Chip Shortage Forces Opel To Close German Factory Until 2022

Smart factories, smart factory

Real world impact of chip shortage sees 1,300 staff in Germany laid off, as Opel halts production at German factory until 2022

Carmaker Opel has become the latest transport manufacturer to confirm the severe problems being caused by the ongoing global chip shortage.

Opel is part of the Stellantis Group, which also includes the brands such as Citroën, Fiat, Peugeot and Vauxhall.

Opel reportedly said on Thursday it will close one of its plants in Germany, until at least the end of the year, due to chip shortages.

German jobs

The plant in question is Eisenach factory, which reportedly makes internal combustion engines and hybrid electric cars.

And to make matters even worse, Reuters reported Opel as saying that some 1,300 workers employed at the plant will be temporarily laid off.

An Opel spokesperson said that production should start again in 2022, but they could not specify a date.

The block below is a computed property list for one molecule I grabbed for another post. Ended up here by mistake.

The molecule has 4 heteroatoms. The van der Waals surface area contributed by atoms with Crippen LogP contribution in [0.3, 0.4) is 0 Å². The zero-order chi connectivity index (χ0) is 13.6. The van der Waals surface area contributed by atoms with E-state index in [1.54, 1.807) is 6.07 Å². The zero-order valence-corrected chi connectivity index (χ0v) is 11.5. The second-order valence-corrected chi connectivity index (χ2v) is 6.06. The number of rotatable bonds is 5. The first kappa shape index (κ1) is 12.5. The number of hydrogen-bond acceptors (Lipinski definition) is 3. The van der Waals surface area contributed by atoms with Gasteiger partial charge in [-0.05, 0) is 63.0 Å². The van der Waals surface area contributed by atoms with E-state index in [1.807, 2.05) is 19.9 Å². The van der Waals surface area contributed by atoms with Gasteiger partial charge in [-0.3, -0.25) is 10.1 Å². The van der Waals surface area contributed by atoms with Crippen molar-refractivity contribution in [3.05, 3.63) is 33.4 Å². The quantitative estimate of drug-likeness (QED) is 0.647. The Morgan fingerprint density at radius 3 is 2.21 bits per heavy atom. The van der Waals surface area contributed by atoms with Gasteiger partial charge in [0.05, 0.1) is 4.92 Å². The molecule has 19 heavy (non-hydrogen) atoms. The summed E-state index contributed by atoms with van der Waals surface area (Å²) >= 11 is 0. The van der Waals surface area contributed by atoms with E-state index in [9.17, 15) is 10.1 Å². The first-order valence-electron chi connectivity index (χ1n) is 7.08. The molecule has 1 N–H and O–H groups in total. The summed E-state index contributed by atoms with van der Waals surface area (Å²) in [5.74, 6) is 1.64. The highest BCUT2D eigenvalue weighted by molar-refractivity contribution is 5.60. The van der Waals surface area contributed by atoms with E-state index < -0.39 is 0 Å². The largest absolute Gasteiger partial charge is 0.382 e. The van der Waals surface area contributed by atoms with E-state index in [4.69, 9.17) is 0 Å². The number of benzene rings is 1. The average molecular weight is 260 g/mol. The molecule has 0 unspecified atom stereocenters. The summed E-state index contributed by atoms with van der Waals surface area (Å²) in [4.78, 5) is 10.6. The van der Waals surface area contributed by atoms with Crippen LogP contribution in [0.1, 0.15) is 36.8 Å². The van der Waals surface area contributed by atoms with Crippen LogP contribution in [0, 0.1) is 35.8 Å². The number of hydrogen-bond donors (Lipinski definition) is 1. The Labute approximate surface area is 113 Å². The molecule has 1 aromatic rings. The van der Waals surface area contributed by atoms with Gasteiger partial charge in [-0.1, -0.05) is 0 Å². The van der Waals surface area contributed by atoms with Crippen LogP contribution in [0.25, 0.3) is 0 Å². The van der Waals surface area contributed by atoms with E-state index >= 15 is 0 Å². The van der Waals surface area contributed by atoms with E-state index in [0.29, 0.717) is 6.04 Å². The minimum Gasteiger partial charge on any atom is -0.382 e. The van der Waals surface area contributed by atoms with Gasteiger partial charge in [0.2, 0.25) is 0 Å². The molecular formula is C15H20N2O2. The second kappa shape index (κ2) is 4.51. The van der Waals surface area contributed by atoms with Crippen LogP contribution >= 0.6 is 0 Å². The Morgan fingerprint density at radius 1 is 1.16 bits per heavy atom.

In the meantime, some of the production usually done at Eisenach will be shifted over to a plant in France.

The group (and indeed all carmakers) has been feeling the impact of the chip shortage since February this year, when Stellantis announced it was suspending production at some of its plants in Europe, including Germany.

In August Stellantis again halted production at certain European and Canadian plants.

Things are so bad, the group has forecast it will make 1.4 million fewer vehicles this year due to the chip shortage.

Vauxhall job losses

Another Stellantis division, the UK’s Vauxhall, last week confirmed that hundreds of jobs were at risk at its van plant of Luton, the traditional home of the brand, due to a global shortage of microchips.

The head of Vauxhall Motors in the UK, managing director, Paul Willcox, also recently warned that chip shortage is likely to continue for the rest of the year.

He said the industry was facing a “problem” for the next two or three months.

It should be noted that the Vauxhall factories in Ellesmere Port and Luton have already been disrupted at different times because of the chip shortages.